The Taste with Vir Sanghvi: Old World wine vs New World wine, which is better?
In this week’s column, Vir Sanghvi discusses the differences between Old World and New World wine. Is one better than the other? Are you drinking the wrong one? Or do both have their own merits?vir sanghvi Updated: Feb 07, 2018 09:06 IST
At some basic level all wine-making is a collaboration between nature and man. You couldn’t make wine without grapes and all fruit is a product of nature. But equally, a bunch of grapes is not the same as a bottle of wine. To make good wine from the grapes, you need a wine-maker who knows how to extract the best flavour.
It is a slight oversimplification to say that the battle between New World (America, New Zealand, Australia etc.) wine makers and those from the Old World (Italy, Germany but mainly France) is a battle about what is more important: nature or man.
It is an oversimplification because everybody who makes wine accepts that the quality of the grapes is paramount. And a great wine-maker is a great wine-maker, regardless of whether he is making wine in Burgundy or in California.
But it is true that the Old World regards nature as being more important than the human factor whereas the New World makes more of the role of the winemaker and makes less of a fuss about nature.
The role of nature is best captured by the French word ‘terroir’. This does not just refer to the soil where the grapes are grown (though that is the most important component) but to micro-climate, the amount of sun the vines get, etc.
The French view is that great wine can only come from great terroir. And so the great vineyards have not changed that much over the centuries. The greatest wines of Bordeaux, for instance, come from the same vineyards today that they did as far back as 300 years ago.
It is a measure of the French obsession with terroir that they still quote the 1855 classification of Bordeaux wine. This was a system of arranging wines into classes (“first growth”, “second growth” etc.) based, not on some subjective criterion but, on the prices they commanded in the middle of the 19th Century. The first growths from 1855 are still the most expensive wines in Bordeaux and are treated with respect and awe. (The original First Growths were Latour, Lafite, Margaux and Haut-Brion. In 1973, the powerful Baron Philippe Rothschild lobbied the French government to have his Mouton promoted from second growth to first).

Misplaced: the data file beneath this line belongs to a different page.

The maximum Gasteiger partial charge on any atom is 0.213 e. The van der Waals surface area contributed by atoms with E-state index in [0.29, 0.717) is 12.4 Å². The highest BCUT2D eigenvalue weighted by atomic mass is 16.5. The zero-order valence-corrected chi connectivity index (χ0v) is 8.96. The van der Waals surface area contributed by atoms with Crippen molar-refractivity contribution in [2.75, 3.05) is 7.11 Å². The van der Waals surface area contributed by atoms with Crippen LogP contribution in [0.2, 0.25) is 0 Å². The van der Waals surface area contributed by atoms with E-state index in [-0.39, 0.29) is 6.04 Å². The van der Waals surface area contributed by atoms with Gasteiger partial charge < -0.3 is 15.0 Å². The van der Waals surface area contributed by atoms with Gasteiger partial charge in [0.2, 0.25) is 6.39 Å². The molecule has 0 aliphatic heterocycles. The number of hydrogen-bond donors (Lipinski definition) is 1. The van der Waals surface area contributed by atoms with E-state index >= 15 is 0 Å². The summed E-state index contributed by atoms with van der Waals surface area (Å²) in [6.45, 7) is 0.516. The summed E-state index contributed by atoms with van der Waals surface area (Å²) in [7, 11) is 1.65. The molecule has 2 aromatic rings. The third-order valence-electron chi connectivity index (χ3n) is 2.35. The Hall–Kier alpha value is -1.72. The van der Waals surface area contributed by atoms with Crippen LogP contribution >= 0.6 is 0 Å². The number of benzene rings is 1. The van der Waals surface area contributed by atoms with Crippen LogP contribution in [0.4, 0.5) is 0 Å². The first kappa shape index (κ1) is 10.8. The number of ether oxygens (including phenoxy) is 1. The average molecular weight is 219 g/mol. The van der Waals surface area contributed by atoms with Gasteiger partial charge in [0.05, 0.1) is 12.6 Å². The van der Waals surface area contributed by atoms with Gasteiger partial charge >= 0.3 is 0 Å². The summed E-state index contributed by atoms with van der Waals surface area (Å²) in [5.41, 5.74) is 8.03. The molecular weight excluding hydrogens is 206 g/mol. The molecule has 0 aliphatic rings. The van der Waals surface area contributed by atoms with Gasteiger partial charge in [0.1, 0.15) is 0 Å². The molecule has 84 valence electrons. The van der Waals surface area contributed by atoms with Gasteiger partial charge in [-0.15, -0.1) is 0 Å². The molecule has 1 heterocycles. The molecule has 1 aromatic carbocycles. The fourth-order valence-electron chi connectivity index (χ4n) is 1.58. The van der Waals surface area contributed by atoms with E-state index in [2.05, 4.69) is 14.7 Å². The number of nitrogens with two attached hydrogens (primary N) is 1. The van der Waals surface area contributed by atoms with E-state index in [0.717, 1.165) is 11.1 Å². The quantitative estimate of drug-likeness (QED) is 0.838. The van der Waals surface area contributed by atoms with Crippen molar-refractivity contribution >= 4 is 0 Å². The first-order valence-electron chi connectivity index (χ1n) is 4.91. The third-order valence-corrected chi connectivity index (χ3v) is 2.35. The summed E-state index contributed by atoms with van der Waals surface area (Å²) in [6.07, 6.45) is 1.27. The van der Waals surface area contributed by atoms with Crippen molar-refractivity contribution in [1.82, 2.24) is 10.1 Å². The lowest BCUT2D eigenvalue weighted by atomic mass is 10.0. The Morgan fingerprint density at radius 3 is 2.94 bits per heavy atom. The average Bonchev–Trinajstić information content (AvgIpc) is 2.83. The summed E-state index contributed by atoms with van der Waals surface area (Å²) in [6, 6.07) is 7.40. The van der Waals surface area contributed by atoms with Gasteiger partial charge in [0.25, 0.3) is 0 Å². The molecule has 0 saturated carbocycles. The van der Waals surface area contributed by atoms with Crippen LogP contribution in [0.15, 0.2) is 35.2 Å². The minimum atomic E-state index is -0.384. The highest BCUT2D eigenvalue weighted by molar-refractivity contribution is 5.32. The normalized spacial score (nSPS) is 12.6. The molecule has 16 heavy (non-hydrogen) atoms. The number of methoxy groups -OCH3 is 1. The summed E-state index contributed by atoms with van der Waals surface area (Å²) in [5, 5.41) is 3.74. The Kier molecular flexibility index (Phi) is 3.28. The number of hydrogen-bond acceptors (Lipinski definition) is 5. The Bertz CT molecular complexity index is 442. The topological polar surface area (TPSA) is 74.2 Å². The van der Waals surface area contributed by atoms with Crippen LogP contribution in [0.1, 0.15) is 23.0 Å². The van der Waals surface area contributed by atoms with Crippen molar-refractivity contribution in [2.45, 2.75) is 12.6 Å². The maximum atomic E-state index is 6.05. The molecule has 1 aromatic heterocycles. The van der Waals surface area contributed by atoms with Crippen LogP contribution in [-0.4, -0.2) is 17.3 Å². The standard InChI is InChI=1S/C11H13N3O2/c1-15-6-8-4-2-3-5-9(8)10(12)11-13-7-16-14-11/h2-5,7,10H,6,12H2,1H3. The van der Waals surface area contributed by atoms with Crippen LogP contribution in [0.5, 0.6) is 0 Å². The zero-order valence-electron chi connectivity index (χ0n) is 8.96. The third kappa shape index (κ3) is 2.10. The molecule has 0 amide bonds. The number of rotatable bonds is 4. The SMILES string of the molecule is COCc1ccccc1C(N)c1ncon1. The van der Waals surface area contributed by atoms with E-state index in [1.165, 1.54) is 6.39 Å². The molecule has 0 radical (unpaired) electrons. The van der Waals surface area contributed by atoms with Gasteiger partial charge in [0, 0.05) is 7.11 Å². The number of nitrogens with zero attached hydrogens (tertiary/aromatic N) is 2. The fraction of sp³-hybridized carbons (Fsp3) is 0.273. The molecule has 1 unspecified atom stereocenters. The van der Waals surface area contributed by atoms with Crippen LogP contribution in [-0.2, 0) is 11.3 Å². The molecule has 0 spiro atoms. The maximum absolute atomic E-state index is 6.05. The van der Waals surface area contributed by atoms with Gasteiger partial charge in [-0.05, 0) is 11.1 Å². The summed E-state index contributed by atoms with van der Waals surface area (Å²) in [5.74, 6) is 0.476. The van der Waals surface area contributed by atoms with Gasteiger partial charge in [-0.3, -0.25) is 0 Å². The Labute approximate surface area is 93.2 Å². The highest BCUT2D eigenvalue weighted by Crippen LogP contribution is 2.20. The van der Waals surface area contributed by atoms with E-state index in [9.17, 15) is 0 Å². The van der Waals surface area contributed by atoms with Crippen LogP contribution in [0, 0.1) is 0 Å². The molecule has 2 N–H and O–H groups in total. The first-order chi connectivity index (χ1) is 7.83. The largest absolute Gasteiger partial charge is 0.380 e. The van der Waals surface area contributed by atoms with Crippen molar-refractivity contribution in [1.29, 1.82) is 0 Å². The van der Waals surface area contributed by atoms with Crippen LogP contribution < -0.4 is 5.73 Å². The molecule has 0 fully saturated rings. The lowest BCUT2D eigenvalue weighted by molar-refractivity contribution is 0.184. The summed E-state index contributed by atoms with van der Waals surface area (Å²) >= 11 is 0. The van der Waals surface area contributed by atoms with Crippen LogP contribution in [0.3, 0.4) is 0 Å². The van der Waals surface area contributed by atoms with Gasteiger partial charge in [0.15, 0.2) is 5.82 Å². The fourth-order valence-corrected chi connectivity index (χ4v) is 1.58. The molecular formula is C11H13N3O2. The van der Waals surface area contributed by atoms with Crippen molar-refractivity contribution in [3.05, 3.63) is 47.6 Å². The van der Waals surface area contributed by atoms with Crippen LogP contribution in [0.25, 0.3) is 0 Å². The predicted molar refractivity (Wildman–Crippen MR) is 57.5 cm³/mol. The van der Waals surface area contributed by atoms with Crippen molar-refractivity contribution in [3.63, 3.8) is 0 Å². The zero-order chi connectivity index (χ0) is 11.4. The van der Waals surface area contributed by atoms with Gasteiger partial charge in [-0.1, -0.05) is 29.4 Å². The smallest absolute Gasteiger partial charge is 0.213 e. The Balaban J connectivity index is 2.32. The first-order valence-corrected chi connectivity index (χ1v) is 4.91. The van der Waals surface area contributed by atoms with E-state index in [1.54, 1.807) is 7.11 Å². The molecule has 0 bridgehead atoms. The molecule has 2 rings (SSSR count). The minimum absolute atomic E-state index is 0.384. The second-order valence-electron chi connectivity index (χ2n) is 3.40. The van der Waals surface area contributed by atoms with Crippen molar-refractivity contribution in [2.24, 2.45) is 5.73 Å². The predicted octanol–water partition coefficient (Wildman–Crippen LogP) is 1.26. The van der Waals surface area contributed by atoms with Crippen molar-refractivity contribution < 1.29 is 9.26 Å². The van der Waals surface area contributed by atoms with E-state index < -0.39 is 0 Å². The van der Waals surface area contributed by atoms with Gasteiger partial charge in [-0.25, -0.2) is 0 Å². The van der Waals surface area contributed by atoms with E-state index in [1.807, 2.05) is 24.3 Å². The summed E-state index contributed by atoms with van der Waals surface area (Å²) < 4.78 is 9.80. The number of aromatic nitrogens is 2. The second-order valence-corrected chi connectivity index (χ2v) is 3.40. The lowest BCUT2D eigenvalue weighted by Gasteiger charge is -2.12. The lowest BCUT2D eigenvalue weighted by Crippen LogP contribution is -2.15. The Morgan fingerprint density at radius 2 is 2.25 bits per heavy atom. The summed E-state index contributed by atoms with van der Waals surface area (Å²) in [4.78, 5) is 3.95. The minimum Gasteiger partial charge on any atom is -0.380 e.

The 1855 classification strikes many people as odd. How can a vineyard which is down the road from a First Growth be rated much lower? Shouldn’t they have the same terroir? No, say the French, the terroir varies from square foot to square foot.
In Burgundy, the great rival to Bordeaux as France’s premier wine producing region, terroir is even more important. While Bordeaux vineyards can be large, most Burgundy growers only have small parcels of land. And even within those parcels, they have micro-terroir. At first, I used to be vaguely sceptical when Burgundy growers would say things like “the first row of vines produces much better wine than the third row” but over time, I have come to accept that there is something to these distinctions.
The French are less worried about grape varieties than producers in other countries. Nearly all red Burgundy is made from Pinot Noir while nearly all the white is made from Chardonnay. So when you tell a great Burgundy producer that he is making ‘Chardonnay’, he usually looks at you with faint contempt. As Aubert de Villaine, the legendary proprietor of Domaine Romanee Conti, which produces some of the world’s greatest (and certainly, most expensive) wines says, the grape is not important. It is only a means of conveying the terroir of the vineyard.
You can be sniffy about these statements. But you only have to taste the wines to realise how irrelevant the grape is in Burgundy, at least compared to the terroir. Take the white wines of Burgundy, easily the greatest whites of all. A wine from say, Chablis, will taste nothing like a Meursault. And the Meursault will taste different from Puligny Montrachet. The villages that these wines come from are only a few miles from each other. But the terroir is so important that it yields completely different wines from exactly the same grape.
Last week, at a dinner in Singapore I listened to Aubert de Villaine tell us about the wines of Romanee Conti. The estate is relatively small so all the vineyards are near each other. These tiny vineyards (usually about three to six hectares in size) yield small productions. And yet the wines are distinctive and each has a character of its own.